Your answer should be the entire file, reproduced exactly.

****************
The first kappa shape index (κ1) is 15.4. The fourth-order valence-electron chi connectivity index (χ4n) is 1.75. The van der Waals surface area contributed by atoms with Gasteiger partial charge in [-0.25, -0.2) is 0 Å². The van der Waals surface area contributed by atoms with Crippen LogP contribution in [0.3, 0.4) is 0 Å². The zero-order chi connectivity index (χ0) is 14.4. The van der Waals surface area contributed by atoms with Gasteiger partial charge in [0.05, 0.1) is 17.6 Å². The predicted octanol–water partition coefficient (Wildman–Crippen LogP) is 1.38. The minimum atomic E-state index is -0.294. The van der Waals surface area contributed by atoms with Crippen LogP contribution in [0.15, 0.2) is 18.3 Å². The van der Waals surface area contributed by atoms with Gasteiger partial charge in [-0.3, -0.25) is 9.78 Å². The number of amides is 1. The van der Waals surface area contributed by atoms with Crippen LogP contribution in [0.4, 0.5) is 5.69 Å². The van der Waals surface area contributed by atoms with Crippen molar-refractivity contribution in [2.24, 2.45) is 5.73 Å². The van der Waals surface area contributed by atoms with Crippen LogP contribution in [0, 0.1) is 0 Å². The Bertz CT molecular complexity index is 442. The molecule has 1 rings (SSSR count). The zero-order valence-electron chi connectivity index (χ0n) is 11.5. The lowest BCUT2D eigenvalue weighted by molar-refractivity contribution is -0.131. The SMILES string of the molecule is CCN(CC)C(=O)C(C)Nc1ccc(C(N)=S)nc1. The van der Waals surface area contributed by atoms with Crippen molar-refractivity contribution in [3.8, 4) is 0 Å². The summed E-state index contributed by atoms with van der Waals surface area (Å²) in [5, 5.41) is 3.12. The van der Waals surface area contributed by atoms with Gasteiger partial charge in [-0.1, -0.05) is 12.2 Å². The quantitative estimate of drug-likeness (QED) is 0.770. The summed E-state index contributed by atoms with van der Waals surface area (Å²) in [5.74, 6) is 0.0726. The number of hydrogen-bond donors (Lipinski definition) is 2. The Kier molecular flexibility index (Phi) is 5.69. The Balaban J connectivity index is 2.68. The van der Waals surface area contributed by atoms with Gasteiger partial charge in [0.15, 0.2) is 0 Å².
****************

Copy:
The first kappa shape index (κ1) is 15.4. The fourth-order valence-electron chi connectivity index (χ4n) is 1.75. The van der Waals surface area contributed by atoms with Gasteiger partial charge in [-0.25, -0.2) is 0 Å². The van der Waals surface area contributed by atoms with Crippen LogP contribution in [0.3, 0.4) is 0 Å². The zero-order chi connectivity index (χ0) is 14.4. The van der Waals surface area contributed by atoms with Gasteiger partial charge in [0.05, 0.1) is 17.6 Å². The predicted octanol–water partition coefficient (Wildman–Crippen LogP) is 1.38. The minimum atomic E-state index is -0.294. The van der Waals surface area contributed by atoms with Crippen LogP contribution in [0.15, 0.2) is 18.3 Å². The van der Waals surface area contributed by atoms with Gasteiger partial charge in [-0.3, -0.25) is 9.78 Å². The number of amides is 1. The van der Waals surface area contributed by atoms with Crippen LogP contribution in [0.4, 0.5) is 5.69 Å². The van der Waals surface area contributed by atoms with Crippen molar-refractivity contribution in [2.24, 2.45) is 5.73 Å². The van der Waals surface area contributed by atoms with Crippen LogP contribution in [0, 0.1) is 0 Å². The Bertz CT molecular complexity index is 442. The molecule has 1 rings (SSSR count). The zero-order valence-electron chi connectivity index (χ0n) is 11.5. The lowest BCUT2D eigenvalue weighted by molar-refractivity contribution is -0.131. The SMILES string of the molecule is CCN(CC)C(=O)C(C)Nc1ccc(C(N)=S)nc1. The van der Waals surface area contributed by atoms with Crippen molar-refractivity contribution in [3.8, 4) is 0 Å². The summed E-state index contributed by atoms with van der Waals surface area (Å²) in [5, 5.41) is 3.12. The van der Waals surface area contributed by atoms with Gasteiger partial charge in [-0.1, -0.05) is 12.2 Å². The quantitative estimate of drug-likeness (QED) is 0.770. The summed E-state index contributed by atoms with van der Waals surface area (Å²) in [5.74, 6) is 0.0726. The number of hydrogen-bond donors (Lipinski definition) is 2. The Kier molecular flexibility index (Phi) is 5.69. The Balaban J connectivity index is 2.68. The van der Waals surface area contributed by atoms with Gasteiger partial charge in [0.15, 0.2) is 0 Å².